Weighing all sources of carbohydrate may need to be relaxed, and estimation encouraged.
A whole diet approach towards normalisation and stabilisation of eating patterns is recommended.
Concurrent stabilising of meal patterns (combined with insulin adherence) is necessary to promote glycaemic control and restore weight changes, decision making and reduce food anxieties.
It is important to appreciate concerns over body shape and weight, particularly when re-engaging with insulin treatment.
Psychological therapy for eating disorders may take various forms depending on the individual and condition, for example, Cognitive Behavioural Therapy (CBT) and family therapy.
It is important that the clinical psychologists between both teams work together to ensure that both the eating disorder and impact of diabetes on daily living are understood and discussed. This helps to ensure that interventions are effective, and a cohesive message is given across both teams.
NICE guidance2 advises awareness of diabetic complications which may prevent recovery (eg, gastroparesis) and encourages joint working with mental health practitioners. The details of these guidelines are not explicit and the practicalities of application are challenging (see table 1). The availability of diabetes specific inpatient eating disorder support is likely not to be available. Therefore, regular reviews and discussions between diabetes and mental health teams are crucial. When working with a young person with an eating disorder, ‘splitting’ is common,10 for example where one party is seen as ‘good’ and the other ‘bad’. These processes are unconscious and relate to the inner conflicts and overwhelming emotions the young person is facing. This can cause problems within and between teams, meaning that efforts to maintain joint working, peer education and effective communication are especially important.
Identifying disordered eating behaviours, eating disorders and diabulimia can be difficult in practice. Raising awareness among the multidisciplinary team is crucial to ensure these problems are considered in consultations. Screening tools can be effective and should be used when clinically suspected and considered as part of annual diabetes review. The management of comorbid eating disorders and diabetes is challenging and conventional approaches to diabetes care may need to be adapted to fit the individual. Effective joint working with mental health teams forms a key part of treatment and recovery with early liaison encouraged.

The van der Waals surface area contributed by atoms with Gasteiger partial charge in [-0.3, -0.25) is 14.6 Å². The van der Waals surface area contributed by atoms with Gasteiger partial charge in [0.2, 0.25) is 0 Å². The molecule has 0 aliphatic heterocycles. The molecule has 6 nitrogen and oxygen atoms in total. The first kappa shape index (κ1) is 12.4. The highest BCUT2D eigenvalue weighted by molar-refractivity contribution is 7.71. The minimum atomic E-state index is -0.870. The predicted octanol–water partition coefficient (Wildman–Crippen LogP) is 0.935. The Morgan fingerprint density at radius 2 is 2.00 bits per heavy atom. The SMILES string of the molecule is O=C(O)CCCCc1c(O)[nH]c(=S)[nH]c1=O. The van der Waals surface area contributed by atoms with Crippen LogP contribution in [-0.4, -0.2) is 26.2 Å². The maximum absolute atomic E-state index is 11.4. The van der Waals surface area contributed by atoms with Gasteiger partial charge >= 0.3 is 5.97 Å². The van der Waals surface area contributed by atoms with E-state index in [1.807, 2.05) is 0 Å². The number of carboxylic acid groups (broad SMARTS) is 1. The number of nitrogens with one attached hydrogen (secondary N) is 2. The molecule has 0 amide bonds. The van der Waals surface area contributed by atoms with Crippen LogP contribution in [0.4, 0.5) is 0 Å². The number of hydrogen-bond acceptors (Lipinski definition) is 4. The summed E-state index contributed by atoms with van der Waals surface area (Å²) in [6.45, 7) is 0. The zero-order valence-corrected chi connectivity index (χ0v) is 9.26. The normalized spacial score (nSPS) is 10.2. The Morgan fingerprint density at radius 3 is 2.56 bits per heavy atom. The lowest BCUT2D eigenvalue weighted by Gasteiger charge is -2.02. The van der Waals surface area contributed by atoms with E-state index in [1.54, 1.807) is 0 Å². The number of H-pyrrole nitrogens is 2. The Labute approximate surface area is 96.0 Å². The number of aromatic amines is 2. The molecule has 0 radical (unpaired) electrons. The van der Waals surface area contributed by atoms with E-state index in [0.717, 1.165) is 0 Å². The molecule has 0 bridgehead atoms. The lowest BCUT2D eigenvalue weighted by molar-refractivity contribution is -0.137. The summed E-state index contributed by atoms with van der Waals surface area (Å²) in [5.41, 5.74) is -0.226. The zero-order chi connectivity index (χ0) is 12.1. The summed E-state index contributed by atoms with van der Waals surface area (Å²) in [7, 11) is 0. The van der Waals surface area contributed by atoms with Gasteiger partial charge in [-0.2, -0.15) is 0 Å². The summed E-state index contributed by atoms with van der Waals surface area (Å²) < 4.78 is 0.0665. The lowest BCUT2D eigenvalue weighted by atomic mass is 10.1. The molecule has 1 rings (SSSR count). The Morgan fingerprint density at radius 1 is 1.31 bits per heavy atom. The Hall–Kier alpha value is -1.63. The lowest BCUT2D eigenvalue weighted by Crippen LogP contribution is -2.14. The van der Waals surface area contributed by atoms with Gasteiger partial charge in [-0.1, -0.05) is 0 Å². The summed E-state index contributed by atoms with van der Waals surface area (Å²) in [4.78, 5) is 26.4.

Test your knowledge
Those children and young people with diabetes at higher risk of developing disordered eating/diabulimia include
A family history of dieting or eating disorders
Diagnosed with diabetes between 7-18 years
Higher BMI pre diabetes diagnosis
Signs or symptoms of disordered eating/diabulimia include
Screening tools used to identify disordered eating/diabulimia include
Skills and Difficulties Questionnaire
Management of disordered eating/diabulimia may include
Diabetes multidisciplinary team – doctors, dietitians, clinical psychologist and paediatric diabetes nurse specialist
Child and adolescent mental health teams (CAMHS) only if the child or young person reaches threshold for eating disorder (eg, anorexia nervosa)
Inpatient eating disorder facility
Liaison with CAMHS team
Answers are at the end of the references.
Answers to the quiz
(1) b, c, d, e; (2) a, b, c, d, e; (3) a, b, c; (4) a, b, d, e.
TC devised the idea for the article and led the writing of the manuscript. RM and AP helped contribute to the writing and revision of the article. JG helped plan the article, supervised the project and contributed to editing the manuscript.
Competing interests None declared.
Provenance and peer review Commissioned; externally peer reviewed.